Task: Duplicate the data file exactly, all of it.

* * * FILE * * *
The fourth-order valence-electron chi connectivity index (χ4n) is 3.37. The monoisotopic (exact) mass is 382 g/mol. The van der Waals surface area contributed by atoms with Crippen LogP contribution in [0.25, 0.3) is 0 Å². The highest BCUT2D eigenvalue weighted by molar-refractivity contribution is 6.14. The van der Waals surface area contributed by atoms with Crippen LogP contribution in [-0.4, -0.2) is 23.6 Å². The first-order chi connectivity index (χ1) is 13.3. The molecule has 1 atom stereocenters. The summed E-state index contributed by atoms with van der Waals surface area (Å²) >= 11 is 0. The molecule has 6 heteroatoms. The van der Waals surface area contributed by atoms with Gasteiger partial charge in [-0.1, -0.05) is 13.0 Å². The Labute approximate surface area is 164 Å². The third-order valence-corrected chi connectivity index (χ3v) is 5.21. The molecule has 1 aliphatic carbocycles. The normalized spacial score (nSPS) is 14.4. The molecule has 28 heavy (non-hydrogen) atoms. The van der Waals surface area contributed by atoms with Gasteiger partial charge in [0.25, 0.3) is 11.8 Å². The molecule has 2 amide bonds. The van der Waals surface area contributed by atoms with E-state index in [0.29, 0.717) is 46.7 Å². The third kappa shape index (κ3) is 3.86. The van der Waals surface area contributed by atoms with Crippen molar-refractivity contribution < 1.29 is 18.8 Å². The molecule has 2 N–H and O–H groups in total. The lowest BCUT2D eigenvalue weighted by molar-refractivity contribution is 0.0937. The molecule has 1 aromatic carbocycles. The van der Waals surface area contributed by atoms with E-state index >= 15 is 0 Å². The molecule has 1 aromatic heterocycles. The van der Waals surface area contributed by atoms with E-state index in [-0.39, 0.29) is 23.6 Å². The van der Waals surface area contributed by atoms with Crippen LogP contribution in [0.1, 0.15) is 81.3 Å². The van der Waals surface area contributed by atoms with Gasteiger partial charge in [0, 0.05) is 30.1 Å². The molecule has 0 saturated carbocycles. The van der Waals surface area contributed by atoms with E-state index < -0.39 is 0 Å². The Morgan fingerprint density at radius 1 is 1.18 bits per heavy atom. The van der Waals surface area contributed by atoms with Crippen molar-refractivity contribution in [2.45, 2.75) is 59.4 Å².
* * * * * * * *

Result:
The fourth-order valence-electron chi connectivity index (χ4n) is 3.37. The monoisotopic (exact) mass is 382 g/mol. The van der Waals surface area contributed by atoms with Crippen LogP contribution in [0.25, 0.3) is 0 Å². The highest BCUT2D eigenvalue weighted by molar-refractivity contribution is 6.14. The van der Waals surface area contributed by atoms with Crippen LogP contribution in [-0.4, -0.2) is 23.6 Å². The first-order chi connectivity index (χ1) is 13.3. The molecule has 1 atom stereocenters. The summed E-state index contributed by atoms with van der Waals surface area (Å²) >= 11 is 0. The molecule has 6 heteroatoms. The van der Waals surface area contributed by atoms with Gasteiger partial charge in [-0.1, -0.05) is 13.0 Å². The Labute approximate surface area is 164 Å². The third-order valence-corrected chi connectivity index (χ3v) is 5.21. The molecule has 1 aliphatic carbocycles. The normalized spacial score (nSPS) is 14.4. The molecule has 28 heavy (non-hydrogen) atoms. The van der Waals surface area contributed by atoms with Gasteiger partial charge in [0.25, 0.3) is 11.8 Å². The molecule has 2 amide bonds. The van der Waals surface area contributed by atoms with E-state index in [0.29, 0.717) is 46.7 Å². The third kappa shape index (κ3) is 3.86. The van der Waals surface area contributed by atoms with Crippen molar-refractivity contribution < 1.29 is 18.8 Å². The molecule has 2 N–H and O–H groups in total. The lowest BCUT2D eigenvalue weighted by molar-refractivity contribution is 0.0937. The molecule has 1 aromatic carbocycles. The van der Waals surface area contributed by atoms with E-state index >= 15 is 0 Å². The molecule has 1 aromatic heterocycles. The van der Waals surface area contributed by atoms with E-state index in [-0.39, 0.29) is 23.6 Å². The van der Waals surface area contributed by atoms with Crippen LogP contribution in [0.1, 0.15) is 81.3 Å². The van der Waals surface area contributed by atoms with Gasteiger partial charge in [0, 0.05) is 30.1 Å². The molecule has 0 saturated carbocycles. The van der Waals surface area contributed by atoms with E-state index < -0.39 is 0 Å². The Morgan fingerprint density at radius 1 is 1.18 bits per heavy atom. The van der Waals surface area contributed by atoms with Crippen molar-refractivity contribution in [2.45, 2.75) is 59.4 Å².